Below are the first 10 and last 10 pages of uncorrected machine-read text (when available) of this chapter, followed by the top 30 algorithmically extracted key phrases from the chapter as a whole.
Intended to provide our own search engines and external engines with highly rich, chapter-representative searchable text on the opening pages of each chapter. Because it is UNCORRECTED material, please consider the following text as a useful but insufficient proxy for the authoritative book pages.
Do not use for reproduction, copying, pasting, or reading; exclusively for search engines.
OCR for page 31
Implementing the Stockholm Convention on Persistent Organic Pollutants: Summary of a Workshop in China APPENDIX D Summary of Survey Responses Where do scientists get more reliable data? In principle, there are several possible sources: the scientific literature is the most common source (76.67%) of POPs information followed by conferences (56.67%) and the Internet (43.33%). Mass media, such as magazines, newspapers, TV and radio were cited by only 30% of respondents as a source of information. Since most pesticide POPs have not been used for many years and significant progress has been made in reducing emissions of POPs byproducts in the USA, many American participants are interested in POPs management policies aiming at new substances identified as POPs. American participants indicated that the information and data on POPs are easily and quickly available. The Chinese participants noted that information on POPs is not easily available in China. Participants indicated that POPs issues are not widely understood by the general public in either China or the US. POPs issues are widely understood by US government officials and by professionals and scientists in China. Chinese respondents indicated that the lack of financial and technical supports are barriers to timely and effective information exchange. Among Chinese respondents, 27% indicated that language is an important barrier to information exchange on POPs but no Americans indicated that language was a barrier. A complete summary of the survey responses is available in Chinese from the Ph.D. thesis (Zhang Hong, 2005) at the Research Center for Eco-Environmental Sciences, Chinese Academy of Sciences.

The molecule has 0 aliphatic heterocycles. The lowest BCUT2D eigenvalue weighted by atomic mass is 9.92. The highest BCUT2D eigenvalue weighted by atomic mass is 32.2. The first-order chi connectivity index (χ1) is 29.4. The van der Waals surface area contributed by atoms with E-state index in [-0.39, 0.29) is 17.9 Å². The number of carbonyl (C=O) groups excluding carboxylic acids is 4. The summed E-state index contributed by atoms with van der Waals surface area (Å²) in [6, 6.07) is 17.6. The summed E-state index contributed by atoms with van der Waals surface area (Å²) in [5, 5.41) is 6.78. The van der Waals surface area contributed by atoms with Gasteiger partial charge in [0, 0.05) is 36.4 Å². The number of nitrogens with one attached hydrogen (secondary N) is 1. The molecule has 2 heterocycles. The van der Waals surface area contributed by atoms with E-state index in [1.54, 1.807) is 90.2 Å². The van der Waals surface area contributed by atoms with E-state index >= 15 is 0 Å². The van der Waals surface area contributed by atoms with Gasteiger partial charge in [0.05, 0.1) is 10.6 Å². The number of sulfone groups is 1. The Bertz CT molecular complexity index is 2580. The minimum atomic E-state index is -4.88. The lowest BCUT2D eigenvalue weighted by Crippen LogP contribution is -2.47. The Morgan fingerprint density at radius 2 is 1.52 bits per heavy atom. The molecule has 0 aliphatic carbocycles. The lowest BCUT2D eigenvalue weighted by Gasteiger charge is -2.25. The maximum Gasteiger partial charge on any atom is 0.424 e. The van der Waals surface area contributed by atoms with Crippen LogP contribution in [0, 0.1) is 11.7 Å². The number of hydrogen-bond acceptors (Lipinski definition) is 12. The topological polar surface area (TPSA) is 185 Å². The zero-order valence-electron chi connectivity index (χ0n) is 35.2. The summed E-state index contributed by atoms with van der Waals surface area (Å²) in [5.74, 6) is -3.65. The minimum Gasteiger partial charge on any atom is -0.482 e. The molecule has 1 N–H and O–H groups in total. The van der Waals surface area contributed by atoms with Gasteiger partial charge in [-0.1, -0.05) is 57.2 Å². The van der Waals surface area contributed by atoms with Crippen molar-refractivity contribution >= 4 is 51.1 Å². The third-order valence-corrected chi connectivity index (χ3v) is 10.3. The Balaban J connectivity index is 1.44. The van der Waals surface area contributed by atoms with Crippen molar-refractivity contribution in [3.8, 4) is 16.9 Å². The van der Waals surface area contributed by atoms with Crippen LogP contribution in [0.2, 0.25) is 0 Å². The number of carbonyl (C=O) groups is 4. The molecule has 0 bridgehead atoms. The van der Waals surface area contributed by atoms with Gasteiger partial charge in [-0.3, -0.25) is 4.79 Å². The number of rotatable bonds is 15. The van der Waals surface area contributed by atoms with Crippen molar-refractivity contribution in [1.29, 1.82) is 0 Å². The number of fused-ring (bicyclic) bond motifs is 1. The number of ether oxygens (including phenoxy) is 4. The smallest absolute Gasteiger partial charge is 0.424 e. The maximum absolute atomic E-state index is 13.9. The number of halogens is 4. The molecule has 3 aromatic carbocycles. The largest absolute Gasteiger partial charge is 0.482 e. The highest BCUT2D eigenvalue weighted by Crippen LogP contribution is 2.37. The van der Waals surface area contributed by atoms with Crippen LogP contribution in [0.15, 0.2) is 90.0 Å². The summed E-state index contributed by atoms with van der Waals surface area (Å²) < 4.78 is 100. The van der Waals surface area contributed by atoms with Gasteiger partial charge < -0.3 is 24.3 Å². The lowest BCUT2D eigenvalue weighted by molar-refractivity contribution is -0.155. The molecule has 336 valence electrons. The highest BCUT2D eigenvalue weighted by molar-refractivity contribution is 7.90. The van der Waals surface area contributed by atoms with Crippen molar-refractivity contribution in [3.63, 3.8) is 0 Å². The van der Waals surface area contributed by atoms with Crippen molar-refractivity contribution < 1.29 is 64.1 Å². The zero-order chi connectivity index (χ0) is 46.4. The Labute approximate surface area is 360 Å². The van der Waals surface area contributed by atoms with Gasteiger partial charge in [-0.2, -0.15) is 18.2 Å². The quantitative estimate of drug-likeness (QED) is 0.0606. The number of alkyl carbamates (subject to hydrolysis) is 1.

Representative terms from entire chapter: